Liquified Petroleum Gas (LPG)
(A Non-renewable Resource)
In the US, LPG is currently the third most commonly used transportation fuel, behind gasoline and diesel. It is also used for home barbecues, recreational vehicle appliances, and heating and cooking in areas where natural gas is not available.
In the United States, LPG has been used mostly in fleets, including school buses in Kansas and Oregon, taxicabs in New York City, Las Vegas, and Los Angeles, sheriff and police cars, and many other on-road fleet applications. Many non-road vehicles such as industrial forklifts and farm vehicles use LPG. In Tokyo all taxis are required to run on propane to reduce urban smog. Other countries widely using LPG include Australia, Canada, the Netherlands, Italy, and Japan.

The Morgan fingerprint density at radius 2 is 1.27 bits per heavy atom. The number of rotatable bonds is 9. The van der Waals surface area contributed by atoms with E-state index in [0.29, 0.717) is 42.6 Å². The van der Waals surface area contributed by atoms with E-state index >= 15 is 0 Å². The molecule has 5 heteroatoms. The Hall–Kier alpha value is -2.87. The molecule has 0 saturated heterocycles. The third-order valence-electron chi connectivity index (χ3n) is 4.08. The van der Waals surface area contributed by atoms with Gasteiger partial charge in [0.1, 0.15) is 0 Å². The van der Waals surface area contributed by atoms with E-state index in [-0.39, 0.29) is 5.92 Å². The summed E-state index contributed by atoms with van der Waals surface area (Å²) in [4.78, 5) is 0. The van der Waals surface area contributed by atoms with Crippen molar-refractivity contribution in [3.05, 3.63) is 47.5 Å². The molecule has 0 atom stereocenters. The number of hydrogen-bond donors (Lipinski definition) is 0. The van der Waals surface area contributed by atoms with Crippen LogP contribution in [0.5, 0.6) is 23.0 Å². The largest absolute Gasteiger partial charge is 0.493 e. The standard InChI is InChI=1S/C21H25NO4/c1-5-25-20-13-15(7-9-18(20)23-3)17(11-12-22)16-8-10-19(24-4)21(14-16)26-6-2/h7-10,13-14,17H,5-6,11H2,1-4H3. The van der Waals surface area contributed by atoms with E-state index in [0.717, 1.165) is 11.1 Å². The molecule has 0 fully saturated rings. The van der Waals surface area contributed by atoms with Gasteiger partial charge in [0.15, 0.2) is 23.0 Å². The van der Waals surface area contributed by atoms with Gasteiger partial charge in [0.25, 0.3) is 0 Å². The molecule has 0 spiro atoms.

Presently, major auto manufacturers and aftermarket converters offer on-road vehicles that operate on both LPG and gasoline. These vehicles are called bi-fuel or dual-fueled vehicles, and can manually be switched between LPG and gasoline. If operation on LPG is not possible because of low fuel/low pressure, the engine will automatically switch over to gasoline without engine stall or hesitation. These vehicles have both LPG and gasoline tanks on-board. There are no new-model vehicles presently offered that operate exclusively on LPG.